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Editorial

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Editorial
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“It’s up to us to make the dream come true.”

A nation’s symbols help to inspire patriotism. The addition of the Martin Luther King Jr. Memorial to the National Mall in Washington, D.C. has created a trilogy of great patriots. The King Memorial is located along an axis between the Jefferson and Lincoln Memorials. Each of these great Americans has helped to define the nation’s creed.

Jefferson will long be remembered for his language in the 1776 Declaration of Independence:

We hold these truths to be self-evident, that all men are created equal, that they are endowed by their Creator with certain unalienable Rights, that among these are Life, Liberty and the pursuit of Happiness.

In his Gettysburg Address on Nov. 19, 1863 to honor those who gave their lives to preserve the union, Lincoln said:

The world will little note, nor long remember what we say here, but it can never forget what they did here. It is for us the living, rather, to be dedicated here to the … great task remaining before us — that from these honored dead we take increased devotion to that cause for which they gave the last full measure of devotion — that we here highly resolve that these dead shall not have died in vain — that this nation, under God, shall have a new birth of freedom — and that government of the people, by the people, for the people, shall not perish from the earth.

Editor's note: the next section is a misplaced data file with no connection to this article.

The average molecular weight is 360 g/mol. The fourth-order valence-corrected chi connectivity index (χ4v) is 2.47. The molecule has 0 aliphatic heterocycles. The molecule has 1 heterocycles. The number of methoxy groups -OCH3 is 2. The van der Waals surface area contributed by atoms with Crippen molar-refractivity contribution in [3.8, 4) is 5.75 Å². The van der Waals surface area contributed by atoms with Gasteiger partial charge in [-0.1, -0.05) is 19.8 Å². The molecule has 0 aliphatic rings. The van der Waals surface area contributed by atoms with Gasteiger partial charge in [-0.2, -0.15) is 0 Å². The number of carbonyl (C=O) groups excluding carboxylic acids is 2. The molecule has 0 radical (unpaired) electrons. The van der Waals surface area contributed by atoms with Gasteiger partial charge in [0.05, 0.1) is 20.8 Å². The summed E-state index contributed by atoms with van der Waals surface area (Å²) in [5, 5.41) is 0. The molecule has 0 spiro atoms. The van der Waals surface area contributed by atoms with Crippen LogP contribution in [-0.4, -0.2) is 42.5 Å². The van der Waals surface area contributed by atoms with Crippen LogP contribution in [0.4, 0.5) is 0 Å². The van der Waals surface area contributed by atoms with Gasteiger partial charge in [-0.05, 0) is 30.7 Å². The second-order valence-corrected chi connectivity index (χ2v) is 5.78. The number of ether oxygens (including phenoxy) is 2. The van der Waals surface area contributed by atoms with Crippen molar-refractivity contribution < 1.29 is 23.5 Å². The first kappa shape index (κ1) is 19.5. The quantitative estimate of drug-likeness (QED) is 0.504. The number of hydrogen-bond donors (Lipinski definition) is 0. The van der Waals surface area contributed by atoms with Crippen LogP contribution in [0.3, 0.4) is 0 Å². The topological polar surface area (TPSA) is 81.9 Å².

One hundred years later on Aug. 28, 1963, in his “I Have a Dream” speech from the Lincoln Memorial in Washington, D.C., Martin Luther King Jr. raised the issue that while slavery has been ended blacks are still “… sadly crippled by the manacles of segregation and the chains of discrimination.”

King said:

In a sense we have come to our nation’s capital to cash a check. When the architects of our republic wrote the magnificent words of the Constitution and the Declaration of Independence, they were signing a promissory note to which every American was to fall heir. This note was a promise that all men … would be guaranteed the unalienable rights of life, liberty and the pursuit of happiness.

In his historic speech, King declared that “instead of honoring this sacred obligation, America has given the Negro people a bad check … which has come back marked ‘insufficient funds.’ ” Despite efforts to right this wrong in “… the fierce urgency of now,” King advised that “We must forever conduct our struggle on the high plane of dignity and discipline,” and “… must rise to the majestic heights of meeting physical force with soul force.”

Despite the persistence of racial discrimination King declared, “I still have a dream. It is a dream deeply rooted in the American Dream. I have a dream that one day this nation will rise up and live out the true meaning of its creed.”

Indeed, no individual in the 20th century has been more effective than Martin Luther King in keeping the dream alive. It is quite appropriate for him to have a memorial on the National Mall and along the same axis as the memorials of the keepers of the dream from the 18th and 19th centuries, Thomas Jefferson and Abraham Lincoln.